New opera from China crosses national boundaries

From 1965 to 1976 all
Western art was forbidden in China as the embodiment of bourgeois decadence.
And although the shadows of repression and censorship fell upon artists in
other totalitarian states, nowhere was a ban so intensely carried out as in
the China of Mao and his sometimes-actress wife.

Take the life of Han Jiang Tian, the impressive China-born bass now at
home in the opera houses of the world and star of Guo Wenjingís ìPoet Li
Bai,î premiered at Coloradoís Central City Opera on July 7. Tianís
musician parents were sentenced to ìreeducation,î while he was sent to
work in a factory. His piano teacher went to prison. He recalls smashing the
familyís records of Western music to avoid further accusations of guilt.

When the Beijing Conservatory reopened in 1978 composer Guo was one of
17,000 who applied for admission. There he was the student of Zhou Xiaoyan,
head of the opera department. Then 85, she had studied in Paris, and then
spent the years of the Cultural Revolution in rice paddies.

The Central City team for ìLi Baiî ó dramatist Xu Ying, director Lin
Zhaohua and designer Yi Liming ó are all of this same generation, and ó
given this background ó their dedication to the ìnew waveî of Chinese
music that is now sweeping the world is hardly surprising.Guo, along with
composers Tan Dun, Bright Sheng and Chen Yi, are the first generation of
Chinese artists to reach maturity after the Cultural Revolution. And although
the subject matter of their works might seem far removed from the modern
world, this sad chapter of history shaped and defined them.

When one surveys their work ó Dun, Sheng and Chen Yi have long been
residents of this country ó one senses an immense creative energy ó
indeed, a fervor ó that built up in them during years of repression and was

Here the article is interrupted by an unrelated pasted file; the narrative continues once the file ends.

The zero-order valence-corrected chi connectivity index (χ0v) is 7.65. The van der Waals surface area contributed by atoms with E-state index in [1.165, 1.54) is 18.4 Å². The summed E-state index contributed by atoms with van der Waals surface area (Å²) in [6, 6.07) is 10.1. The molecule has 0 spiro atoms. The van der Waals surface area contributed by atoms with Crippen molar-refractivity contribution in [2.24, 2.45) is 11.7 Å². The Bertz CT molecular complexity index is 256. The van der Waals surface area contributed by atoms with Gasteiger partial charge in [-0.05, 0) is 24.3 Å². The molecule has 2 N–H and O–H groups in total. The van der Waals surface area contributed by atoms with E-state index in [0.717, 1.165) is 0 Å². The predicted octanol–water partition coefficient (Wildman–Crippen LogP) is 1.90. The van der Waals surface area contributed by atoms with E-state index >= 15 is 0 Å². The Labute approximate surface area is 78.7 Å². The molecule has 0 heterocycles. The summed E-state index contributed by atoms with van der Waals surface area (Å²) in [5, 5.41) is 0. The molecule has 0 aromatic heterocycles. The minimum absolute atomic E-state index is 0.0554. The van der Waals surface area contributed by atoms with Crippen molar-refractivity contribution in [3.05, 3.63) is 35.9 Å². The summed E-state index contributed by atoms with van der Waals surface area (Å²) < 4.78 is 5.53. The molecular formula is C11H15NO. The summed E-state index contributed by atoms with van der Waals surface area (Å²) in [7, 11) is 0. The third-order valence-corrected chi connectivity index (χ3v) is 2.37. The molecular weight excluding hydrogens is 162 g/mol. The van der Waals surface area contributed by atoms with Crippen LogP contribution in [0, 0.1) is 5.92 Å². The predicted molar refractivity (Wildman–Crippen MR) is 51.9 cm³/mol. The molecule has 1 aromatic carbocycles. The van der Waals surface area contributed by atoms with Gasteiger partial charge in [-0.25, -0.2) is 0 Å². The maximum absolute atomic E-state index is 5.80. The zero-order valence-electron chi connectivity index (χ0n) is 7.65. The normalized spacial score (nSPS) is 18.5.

released with the end of Maoism. With two premieres by Dun in a single season
ó ìFirst Emperorî at the Met in December and ìTea: A Mirror of
Soulî on stage in Santa Fe later this summer, these composers are now
dominant figures in Americaís opera houses. (Shengís ìMadame Maoî was
premiered in Santa Fe in 2003, after his ìSilver Riverî had made the
rounds of summer festivals.) The Central City premiere, beyond doubt the
highlight of the companyís 75th anniversary season, left a capacity
audience stunned both by the beauty and the dramatic impact of Guoís
90-minute, one-act work.

Li Bai, an 8th-century poet forbidden during the Cultural Revolution, was
a free spirit who went his own way ó even if this resulted in exile and
death at 42. Parallels felt by artists in modern China are self-evident. And
they offer insight into the intensity of his story and the metaphoric
significance that it has for artists there today. Indeed, Tian portrayed Li
Bai in his final hours ó an inner dialogue largely with his Muses Wine and
Moon ó as if he had been waiting for this role his entire mature life.
Since ìPoetî is billed as ìa Western opera sung in Chinese,î it
seemed appropriate to ask just how Western ó or Eastern ó the work is.
ìDefinitions are not important!î Guo said in an interview, emphatically
waving the question aside. ìDescriptions say nothing about the work!î He
went on to stress that although much in ìPoetî is derived from classical
Chinese opera, the new work stands in no direct relationship to this
tradition. The markings of tradition were stronger in his earlier works, he

Guo draws a sharp line between the fusion of East and West encountered in
good contemporary Chinese music and the ìsimple Westernizationî in which
some engage. This, he stresses, leads to kitsch or ìsilly sweetnessî ó
to a boring compromise where everything is tasteless. He compares it with the
mediocre food served at many ìChineseî restaurants in the West. The
sensitive melding of East and West , on the other hand, brings new energy to
Western music much as Bartok did almost a century ago and as Argentinaís
Oswaldo Golojov is doing today. ìDifferent races together make a more
beautiful baby,î Guo says.

Works by Dun and Sheng have been performed thus far in English, and the
original libretto of ìPoetî was in that language as well. Guo, however,